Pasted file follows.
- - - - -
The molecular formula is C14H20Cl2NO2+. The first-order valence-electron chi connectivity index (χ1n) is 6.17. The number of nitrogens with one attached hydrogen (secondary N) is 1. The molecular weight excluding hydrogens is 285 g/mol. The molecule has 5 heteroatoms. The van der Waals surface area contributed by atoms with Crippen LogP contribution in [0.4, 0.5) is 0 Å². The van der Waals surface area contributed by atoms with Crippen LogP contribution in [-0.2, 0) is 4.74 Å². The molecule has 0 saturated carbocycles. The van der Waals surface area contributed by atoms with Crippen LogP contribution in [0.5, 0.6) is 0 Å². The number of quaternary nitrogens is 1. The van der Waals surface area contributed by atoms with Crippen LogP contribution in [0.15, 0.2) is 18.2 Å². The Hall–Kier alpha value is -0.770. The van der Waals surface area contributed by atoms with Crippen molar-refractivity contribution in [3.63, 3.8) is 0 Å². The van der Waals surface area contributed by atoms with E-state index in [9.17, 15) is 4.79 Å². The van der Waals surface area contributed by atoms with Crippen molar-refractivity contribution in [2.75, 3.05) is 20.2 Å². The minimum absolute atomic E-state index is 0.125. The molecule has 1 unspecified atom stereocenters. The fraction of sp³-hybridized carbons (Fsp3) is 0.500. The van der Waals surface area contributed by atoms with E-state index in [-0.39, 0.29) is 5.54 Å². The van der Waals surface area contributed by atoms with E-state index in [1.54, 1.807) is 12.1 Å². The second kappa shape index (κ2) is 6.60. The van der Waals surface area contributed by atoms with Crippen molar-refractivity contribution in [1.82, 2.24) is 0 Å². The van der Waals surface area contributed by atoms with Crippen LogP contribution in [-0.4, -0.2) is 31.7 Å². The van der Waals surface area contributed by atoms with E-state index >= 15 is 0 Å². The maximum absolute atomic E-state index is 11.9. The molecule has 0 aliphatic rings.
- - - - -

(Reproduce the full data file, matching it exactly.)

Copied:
The molecular formula is C14H20Cl2NO2+. The first-order valence-electron chi connectivity index (χ1n) is 6.17. The number of nitrogens with one attached hydrogen (secondary N) is 1. The molecular weight excluding hydrogens is 285 g/mol. The molecule has 5 heteroatoms. The van der Waals surface area contributed by atoms with Crippen LogP contribution in [0.4, 0.5) is 0 Å². The van der Waals surface area contributed by atoms with Crippen LogP contribution in [-0.2, 0) is 4.74 Å². The molecule has 0 saturated carbocycles. The van der Waals surface area contributed by atoms with Crippen LogP contribution in [0.5, 0.6) is 0 Å². The number of quaternary nitrogens is 1. The van der Waals surface area contributed by atoms with Crippen LogP contribution in [0.15, 0.2) is 18.2 Å². The Hall–Kier alpha value is -0.770. The van der Waals surface area contributed by atoms with Crippen molar-refractivity contribution in [3.63, 3.8) is 0 Å². The van der Waals surface area contributed by atoms with E-state index in [9.17, 15) is 4.79 Å². The van der Waals surface area contributed by atoms with Crippen molar-refractivity contribution in [2.75, 3.05) is 20.2 Å². The minimum absolute atomic E-state index is 0.125. The molecule has 1 unspecified atom stereocenters. The fraction of sp³-hybridized carbons (Fsp3) is 0.500. The van der Waals surface area contributed by atoms with E-state index in [-0.39, 0.29) is 5.54 Å². The van der Waals surface area contributed by atoms with E-state index in [1.54, 1.807) is 12.1 Å². The second kappa shape index (κ2) is 6.60. The van der Waals surface area contributed by atoms with Crippen molar-refractivity contribution in [1.82, 2.24) is 0 Å². The van der Waals surface area contributed by atoms with Crippen LogP contribution in [-0.4, -0.2) is 31.7 Å². The van der Waals surface area contributed by atoms with E-state index >= 15 is 0 Å². The maximum absolute atomic E-state index is 11.9. The molecule has 0 aliphatic rings.